16 March 2011

Stork Delivers Babies / Black Swan Delivers Perpetual Apocalypse

This last year has given us some momentous news: eco-disaster with the Gulf Oil spill, devastating earthquakes in Haiti Chile, and Japan, threat of nuclear meltdown, riots in the Middle East, and sluggish recovery from a financial crisis.  Economic, ecological, urban, energy, and political systems have all been pushed beyond their presumed limits.

It might be that global news and the Internet have simply brought events that decades ago would have been marginalized in the back pages of our newspapers to the forefront of our attention, resulting in a sense of perpetual apocalypse. Or it could be that the modern world has been overshadowed by a flock of Black Swans.

Nassim Taleb's bestselling book, The Black Swan, tells the story of how experience only predicts the future as long as systems are stable. Of course, the defining events shift the system boundaries rather than stay within them. (Taleb tells the story of the turkey convinced that he's loved and cared for and that his owners want the best for him until the day before Thanksgiving when ALL of his experience is suddenly made meaningless and his world view is shattered. The events of 9-11 and the Great Recession, of course, are events that change what is predictable.)

Our modern world may just be so dependent on interdependent, ultimately fragile systems that a parade of news like we've seen in the past year is inevitable. Even if the probability of any one system collapsing or causing destruction is only .1%, we live in a world so populated by these systems that the probability of ONE system reaching a tipping must be close to 100%. Somewhere, a political system will have reached a tipping point and a people will be thrown into violent clashes and social turmoil. An energy system will either become expensive, unstable, or blow up. And the list goes on.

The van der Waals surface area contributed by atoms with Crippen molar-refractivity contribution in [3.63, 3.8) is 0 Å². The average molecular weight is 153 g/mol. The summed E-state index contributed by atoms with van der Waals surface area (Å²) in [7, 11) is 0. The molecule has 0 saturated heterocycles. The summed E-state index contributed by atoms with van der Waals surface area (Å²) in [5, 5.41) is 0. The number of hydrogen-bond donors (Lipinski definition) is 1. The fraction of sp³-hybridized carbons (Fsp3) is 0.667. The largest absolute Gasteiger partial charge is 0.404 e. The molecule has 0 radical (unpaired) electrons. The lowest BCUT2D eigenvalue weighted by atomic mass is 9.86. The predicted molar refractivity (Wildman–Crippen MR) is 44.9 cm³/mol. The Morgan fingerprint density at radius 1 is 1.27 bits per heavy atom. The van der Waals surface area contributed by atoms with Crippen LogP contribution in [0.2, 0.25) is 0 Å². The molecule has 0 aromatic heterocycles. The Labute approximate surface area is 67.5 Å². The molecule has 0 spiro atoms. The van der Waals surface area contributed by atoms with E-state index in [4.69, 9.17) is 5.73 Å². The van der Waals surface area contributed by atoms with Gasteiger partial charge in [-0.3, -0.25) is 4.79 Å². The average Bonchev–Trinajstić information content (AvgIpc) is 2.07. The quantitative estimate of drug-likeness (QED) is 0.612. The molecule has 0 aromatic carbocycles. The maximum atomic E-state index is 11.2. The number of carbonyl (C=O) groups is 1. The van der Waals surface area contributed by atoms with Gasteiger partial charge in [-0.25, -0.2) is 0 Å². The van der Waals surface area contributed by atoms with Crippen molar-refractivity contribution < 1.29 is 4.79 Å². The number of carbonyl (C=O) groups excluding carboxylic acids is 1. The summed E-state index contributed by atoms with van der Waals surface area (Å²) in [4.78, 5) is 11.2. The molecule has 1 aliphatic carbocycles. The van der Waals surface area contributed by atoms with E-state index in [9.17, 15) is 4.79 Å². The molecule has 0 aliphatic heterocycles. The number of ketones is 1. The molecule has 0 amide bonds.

This is a time of perpetual apocalypse for a simple reason: we depend upon systems that we still understand only dimly and can predict and manage with even less confidence.

Isn't it time to invest massive amounts of research money into the development of better models for understanding and managing these systems? The world will not become less complex, but only more so. If we have to live with Black Swans, perhaps we can at least get them to fly in formation.

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